DURHAM, N.H. (AP) — For months, Hillary Clinton and Bernie Sanders have campaigned against each other with a velvet touch, eager to distinguish their race for the Democratic presidential nomination from the combative contest taking place in the Republican primary.
The pair tangled again and again during their first one-on-one debate of the 2016 race, battling over who is the best liberal standard-bearer for a party that's moved to the left during President Barack Obama's eight years in the White House.
Clinton cast herself as a "progressive who gets things done." Sanders attacked her as being part of a political "establishment" in the pocket of big Wall Street donors.
And that was just the start of it.
Here's some takeaways from Thursday night's debate:
AN "ARTFUL SMEAR"
Eyebrows and voices were raised by both candidates as Clinton and Sanders targeted each other in a series of contentious exchanges. The subject more often than not was Wall Street.
Clinton called Sanders out for "attacks by insinuation" after he referenced the millions of dollars raised by an outside political group supporting Clinton's campaign from donors with ties to the nation's financial industry. She argued Sanders was saying that "anybody who ever took donations or speaking fees from any interest group has to be bought."
She went on, "I think it's time to end the very artful smear that you and your campaign have been carrying out."
It went both ways. When Clinton said Sanders voted against regulating some kinds of financial trades blamed for contributing to the Great Recession, the Vermont senator shot back that there was "nobody who fought harder" for such efforts.
"Go to YouTube today. Look up Greenspan-Sanders. Listen to what I told them then," he said. "I helped lead the effort against deregulation."
Joked moderator Rachel Maddow after that sharp exchange, "Obviously we touched a nerve."
WHO IS MORE LIBERAL? OR IS IT PROGRESSIVE?
The two Democratic candidates repeatedly argued over who was worthy of being considered the most progressive — the preferred term among some Democrats for "liberal."
Asking if Obama should be considered a progressive, since he supports a major trade deal with Asian nations opposed by many liberals, Sanders turned the question around. The debate over progressivism, he said, started when he cited a comment Clinton made at a September campaign event when she said she was "guilty" of being a moderate.
"It wasn't me paraphrasing her," Sanders said. "It is what she said, and all that I said was there's nothing wrong with being a moderate."
Clinton fired back, saying Sanders was "cherry picking" quotes and accusing him of setting a liberal standard that Obama, Vice President Joe Biden or the late Minnesota Sen. Paul Wellstone, a liberal icon, could not meet.
"You being the self-proclaimed gatekeeper for progressivism, I don't know anyone else who fits that definition, but I know a lot of really hard-fighting progressives," she said.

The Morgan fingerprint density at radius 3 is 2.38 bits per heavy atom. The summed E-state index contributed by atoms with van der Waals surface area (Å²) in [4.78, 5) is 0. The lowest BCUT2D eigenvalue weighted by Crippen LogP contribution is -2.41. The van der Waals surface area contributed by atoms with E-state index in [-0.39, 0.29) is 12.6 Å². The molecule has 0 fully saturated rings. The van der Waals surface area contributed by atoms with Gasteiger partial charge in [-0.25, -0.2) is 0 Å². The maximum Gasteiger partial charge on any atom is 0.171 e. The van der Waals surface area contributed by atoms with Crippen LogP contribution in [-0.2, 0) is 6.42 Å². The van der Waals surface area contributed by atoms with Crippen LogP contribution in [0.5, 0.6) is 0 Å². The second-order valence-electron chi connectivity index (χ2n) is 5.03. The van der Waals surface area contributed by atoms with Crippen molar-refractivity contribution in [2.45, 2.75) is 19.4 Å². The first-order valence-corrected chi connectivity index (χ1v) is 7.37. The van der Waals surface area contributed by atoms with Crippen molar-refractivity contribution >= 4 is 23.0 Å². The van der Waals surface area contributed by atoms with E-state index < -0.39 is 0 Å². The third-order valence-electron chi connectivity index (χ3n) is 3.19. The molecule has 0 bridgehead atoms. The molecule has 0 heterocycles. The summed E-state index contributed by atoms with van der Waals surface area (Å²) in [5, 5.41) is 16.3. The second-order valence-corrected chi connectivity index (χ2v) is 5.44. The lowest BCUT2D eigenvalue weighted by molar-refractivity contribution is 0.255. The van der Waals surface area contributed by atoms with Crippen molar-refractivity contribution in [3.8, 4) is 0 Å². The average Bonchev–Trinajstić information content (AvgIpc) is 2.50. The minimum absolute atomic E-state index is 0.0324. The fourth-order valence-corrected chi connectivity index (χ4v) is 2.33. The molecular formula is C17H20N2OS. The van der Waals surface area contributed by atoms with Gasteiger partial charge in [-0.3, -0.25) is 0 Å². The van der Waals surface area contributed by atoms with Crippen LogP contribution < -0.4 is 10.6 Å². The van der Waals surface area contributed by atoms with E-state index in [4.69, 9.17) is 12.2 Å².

MORE ON WALL STREET
Clinton struggled when asked whether she would release transcripts of her paid speeches, many of which she made to Wall Street firms.
"I will look into it," she told moderator Chuck Todd. "I don't know the status, but I will certainly look into it."
She later tried to push back on the criticism, saying contributions to her campaign have no impact on her positions. And besides, she added, Wall Street is only part of the problem. She would go after "a broader target list" as president, including oil and pharmaceutical companies.
Sanders wasn't interested: "Wall Street is an entity of unbelievable economic and political power. That's a fact."
Many of the contracts for her speeches, drafted by her team, stipulated there would be limited public coverage of her comments. The Associated Press and numerous other media organizations have requested transcripts from her campaign, and have been rebuffed.
FOREIGN POLICY STRENGTH
On foreign policy, Sanders and Clinton agree: She has more experience. "That is not arguable," Sanders said.
"But experience is not the only point, judgment is," he said, noting as he often has during the campaign that Clinton voted to support the invasion of Iraq — and he did not.
But the former secretary of state was stronger at deflecting attacks on what amounted to her turf. She took viewers through a tour of the world's toughest diplomatic disputes, even going so far as to surmise what current Secretary of Defense Ash Carter is trying to accomplish in Russia.
And she skillfully raised questions about Sanders' command of foreign policy, turning around his argument about her Iraq war vote, cast more than a decade ago.
"A vote in 2002 is not a plan to defeat ISIS," she said. "We have to look at the threats that we face right now."
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